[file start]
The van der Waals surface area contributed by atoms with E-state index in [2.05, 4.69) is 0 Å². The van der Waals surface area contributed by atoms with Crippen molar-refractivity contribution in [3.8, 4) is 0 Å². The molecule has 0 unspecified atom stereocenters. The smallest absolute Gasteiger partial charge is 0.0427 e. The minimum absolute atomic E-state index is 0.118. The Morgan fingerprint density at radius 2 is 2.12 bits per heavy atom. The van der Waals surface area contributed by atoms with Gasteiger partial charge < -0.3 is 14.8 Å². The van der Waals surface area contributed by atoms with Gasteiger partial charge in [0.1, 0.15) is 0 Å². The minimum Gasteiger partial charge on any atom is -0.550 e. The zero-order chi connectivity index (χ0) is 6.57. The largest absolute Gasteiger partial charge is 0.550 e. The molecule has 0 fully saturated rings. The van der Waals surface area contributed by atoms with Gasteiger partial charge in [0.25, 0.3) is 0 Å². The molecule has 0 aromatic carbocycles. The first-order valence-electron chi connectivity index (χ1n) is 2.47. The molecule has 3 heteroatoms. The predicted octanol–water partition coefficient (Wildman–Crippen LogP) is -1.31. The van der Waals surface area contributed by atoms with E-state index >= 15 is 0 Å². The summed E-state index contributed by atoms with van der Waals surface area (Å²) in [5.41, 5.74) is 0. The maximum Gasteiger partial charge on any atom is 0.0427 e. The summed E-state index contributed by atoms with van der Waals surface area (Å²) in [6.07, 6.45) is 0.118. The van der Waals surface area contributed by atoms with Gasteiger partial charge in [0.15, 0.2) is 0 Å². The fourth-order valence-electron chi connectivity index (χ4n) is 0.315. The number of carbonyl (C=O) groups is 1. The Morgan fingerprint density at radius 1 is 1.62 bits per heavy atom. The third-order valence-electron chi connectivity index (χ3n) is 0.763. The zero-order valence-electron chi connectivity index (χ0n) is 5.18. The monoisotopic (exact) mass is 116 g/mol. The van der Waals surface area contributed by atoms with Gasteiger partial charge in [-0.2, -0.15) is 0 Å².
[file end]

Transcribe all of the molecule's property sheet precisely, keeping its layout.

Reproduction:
The van der Waals surface area contributed by atoms with E-state index in [2.05, 4.69) is 0 Å². The van der Waals surface area contributed by atoms with Crippen molar-refractivity contribution in [3.8, 4) is 0 Å². The molecule has 0 unspecified atom stereocenters. The smallest absolute Gasteiger partial charge is 0.0427 e. The minimum absolute atomic E-state index is 0.118. The Morgan fingerprint density at radius 2 is 2.12 bits per heavy atom. The van der Waals surface area contributed by atoms with Gasteiger partial charge < -0.3 is 14.8 Å². The van der Waals surface area contributed by atoms with Gasteiger partial charge in [0.1, 0.15) is 0 Å². The minimum Gasteiger partial charge on any atom is -0.550 e. The zero-order chi connectivity index (χ0) is 6.57. The largest absolute Gasteiger partial charge is 0.550 e. The molecule has 0 fully saturated rings. The van der Waals surface area contributed by atoms with Gasteiger partial charge in [0.25, 0.3) is 0 Å². The molecule has 0 aromatic carbocycles. The first-order valence-electron chi connectivity index (χ1n) is 2.47. The molecule has 3 heteroatoms. The predicted octanol–water partition coefficient (Wildman–Crippen LogP) is -1.31. The van der Waals surface area contributed by atoms with E-state index >= 15 is 0 Å². The summed E-state index contributed by atoms with van der Waals surface area (Å²) in [5.41, 5.74) is 0. The maximum Gasteiger partial charge on any atom is 0.0427 e. The summed E-state index contributed by atoms with van der Waals surface area (Å²) in [6.07, 6.45) is 0.118. The van der Waals surface area contributed by atoms with Gasteiger partial charge in [0.15, 0.2) is 0 Å². The fourth-order valence-electron chi connectivity index (χ4n) is 0.315. The number of carbonyl (C=O) groups is 1. The Morgan fingerprint density at radius 1 is 1.62 bits per heavy atom. The third-order valence-electron chi connectivity index (χ3n) is 0.763. The zero-order valence-electron chi connectivity index (χ0n) is 5.18. The monoisotopic (exact) mass is 116 g/mol. The van der Waals surface area contributed by atoms with Gasteiger partial charge in [-0.2, -0.15) is 0 Å².